4 Red Flags to look for during Holiday Visits with your Parents
When families live far away from one another, the holidays may be the only opportunity that long-distance caregivers and family members have to personally observe older relatives. Age-related decline can happen quickly. Family members who haven't seen their aging loved one since last year may be shocked at what they see: a formerly healthy father looking startingly frail, or a mom whose home was once well-kept now in disarray.
And the number of caregivers considered long distance is significant. According to a study conducted by the National Alliance of Caregiving, in collaboration with AARP, 15% of the estimated 34 million Americans who provide care to older family members live an hour or more away from their relative.
Changes That Indicate the Need to Take Action
For those who have relied on regular telephone conversations and assessment by other closer-living relatives to gauge aging parents' well-being, the upcoming holiday visit may be revealing. Absence – even for a short period – often allows us to observe a situation through new eyes.
One of the most obvious signs of ill health, either physical or mental, is weight loss. The cause could be as serious as cancer, dementia, heart failure or depression. Or it could be related to a lack of energy to cook for a loved one or just themselves, the waning ability to read the fine print on food labels or difficulty cleaning utensils and cookware. Certain medications and aging in general can change the way food tastes. If weight loss is evident, talk to your loved one about your concern and schedule a doctor's visit to address the issue.
Pay close attention to the way your parent moves, and in particular how they walk. A reluctance to walk or obvious pain during movement can be a sign of joint or muscle problems or more serious afflictions. And if unsteady on their feet, they may be at risk of falling, a serious problem that can cause severe injury or worse.
Beware, too, of obvious and subtle changes in your loved ones' emotional well-being. You can't always gauge someone's spirits over the telephone, even if you speak daily. Take note for signs of depression, including withdrawal from activities with others, sleep patterns, lost of interest in hobbies, lack of basic home maintenance or personal hygiene. The latter can be an indicator not only of depression, but also of dementia or other physical ailments including dehydration, a serious condition sometimes overlooked in elders in the winter months. If you notice sudden odd behavior with your loved one, be sure to seek medical attention as it could be a urinary tract infection which is prevalent in elders and easily resolved with antibiotics.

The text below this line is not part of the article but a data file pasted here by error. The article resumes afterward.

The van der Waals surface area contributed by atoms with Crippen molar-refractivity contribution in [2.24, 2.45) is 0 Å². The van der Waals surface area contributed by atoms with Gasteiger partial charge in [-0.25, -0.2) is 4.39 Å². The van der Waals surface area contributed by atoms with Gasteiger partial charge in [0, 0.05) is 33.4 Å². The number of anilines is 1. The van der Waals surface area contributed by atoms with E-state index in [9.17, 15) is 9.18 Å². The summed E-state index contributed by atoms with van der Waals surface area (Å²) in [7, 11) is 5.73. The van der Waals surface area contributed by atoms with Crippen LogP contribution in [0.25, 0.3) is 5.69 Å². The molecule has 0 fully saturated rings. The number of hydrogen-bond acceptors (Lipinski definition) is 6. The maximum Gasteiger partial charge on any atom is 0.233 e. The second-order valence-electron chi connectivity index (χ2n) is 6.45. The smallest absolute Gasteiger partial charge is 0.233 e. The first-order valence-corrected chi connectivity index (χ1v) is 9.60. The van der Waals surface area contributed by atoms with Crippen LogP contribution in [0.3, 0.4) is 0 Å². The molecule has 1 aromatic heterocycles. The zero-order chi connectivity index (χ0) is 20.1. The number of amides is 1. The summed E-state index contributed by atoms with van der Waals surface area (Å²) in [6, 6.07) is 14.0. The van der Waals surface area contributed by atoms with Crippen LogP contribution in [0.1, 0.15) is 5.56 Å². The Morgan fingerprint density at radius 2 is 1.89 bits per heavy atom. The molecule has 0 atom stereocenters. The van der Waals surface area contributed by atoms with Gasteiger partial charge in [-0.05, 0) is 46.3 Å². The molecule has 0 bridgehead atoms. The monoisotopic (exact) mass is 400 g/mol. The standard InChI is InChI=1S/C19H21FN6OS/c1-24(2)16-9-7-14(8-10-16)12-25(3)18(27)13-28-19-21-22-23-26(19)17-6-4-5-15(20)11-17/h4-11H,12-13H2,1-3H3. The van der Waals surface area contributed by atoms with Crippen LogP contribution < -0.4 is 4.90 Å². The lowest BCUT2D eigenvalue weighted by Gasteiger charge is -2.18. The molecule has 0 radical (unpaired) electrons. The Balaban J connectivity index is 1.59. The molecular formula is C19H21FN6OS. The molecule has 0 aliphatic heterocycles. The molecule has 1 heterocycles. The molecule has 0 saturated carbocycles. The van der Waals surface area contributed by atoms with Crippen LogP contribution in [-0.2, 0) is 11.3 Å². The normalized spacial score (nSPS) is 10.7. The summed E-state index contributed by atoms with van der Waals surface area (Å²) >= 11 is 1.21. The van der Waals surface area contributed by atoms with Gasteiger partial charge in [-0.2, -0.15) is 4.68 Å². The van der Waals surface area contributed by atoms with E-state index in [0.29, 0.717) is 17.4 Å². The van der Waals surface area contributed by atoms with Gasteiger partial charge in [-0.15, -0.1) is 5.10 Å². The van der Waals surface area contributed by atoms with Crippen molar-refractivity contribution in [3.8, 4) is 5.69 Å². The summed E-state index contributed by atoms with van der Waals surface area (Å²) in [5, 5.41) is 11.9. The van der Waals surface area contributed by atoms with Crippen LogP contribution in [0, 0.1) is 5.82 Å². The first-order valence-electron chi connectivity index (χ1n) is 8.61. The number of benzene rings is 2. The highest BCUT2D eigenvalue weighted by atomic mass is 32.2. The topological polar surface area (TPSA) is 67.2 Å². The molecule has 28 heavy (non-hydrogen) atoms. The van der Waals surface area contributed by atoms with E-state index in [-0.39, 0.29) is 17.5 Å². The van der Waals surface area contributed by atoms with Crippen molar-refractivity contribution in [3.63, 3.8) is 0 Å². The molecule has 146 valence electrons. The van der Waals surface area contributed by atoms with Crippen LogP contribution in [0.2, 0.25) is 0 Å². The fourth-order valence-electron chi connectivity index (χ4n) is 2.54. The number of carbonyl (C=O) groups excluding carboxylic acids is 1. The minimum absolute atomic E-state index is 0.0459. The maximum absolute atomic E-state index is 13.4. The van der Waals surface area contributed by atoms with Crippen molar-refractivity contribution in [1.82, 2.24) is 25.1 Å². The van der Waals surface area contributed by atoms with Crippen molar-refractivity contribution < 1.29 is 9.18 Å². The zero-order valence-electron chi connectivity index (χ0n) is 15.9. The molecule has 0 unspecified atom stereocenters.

Attention must also be paid to surroundings. For instance, your parent may have always been a stickler for neatness or for paying bills promptly. If you discover excess or unsafe clutter and mail that has piled up, a problem may exist. Also, keep an eye out for less obvious indications for concern. Scorched cookware, for example, could be a sign that your parent forgets if the stove is on. An overflowing hamper could mean he or she doesn't have the strength and/or desire to do laundry. And by all means, check prescriptionsand medication bottles for expiration dates; and make note of all prescriptions your family member takes and place that information in your personal files as well as the elder's wallet in case of an emergency.
How to Handle Signs of Decline in Your Parent
There may be other areas of concern, specific to your family member. Should this year's holiday visit open your eyes to current and potential problems or negative changes in your parent's physical or emotional state, then it's time to put a plan of action in place. Check out 20 warning signs that might indicate your parent needs at home for a detailed list.
First, have a heart-to-heart conversation with your elderly loved one about their present circumstances, concerns and the measures they'd like taken to make things better. Introduce the idea of a health assessment appointment with their primary care physician. Would they feel more at ease if a home health aide visited a couple times a week? Maybe they have legal questions and would greatly benefit from an appointment with an attorney. Or they may need help with housecleaning or bill paying.
While you may want to keep things light during the holiday season, do take this opportunity to collect all necessary information now to avoid frustration and confusion in the event of a crisis down the road.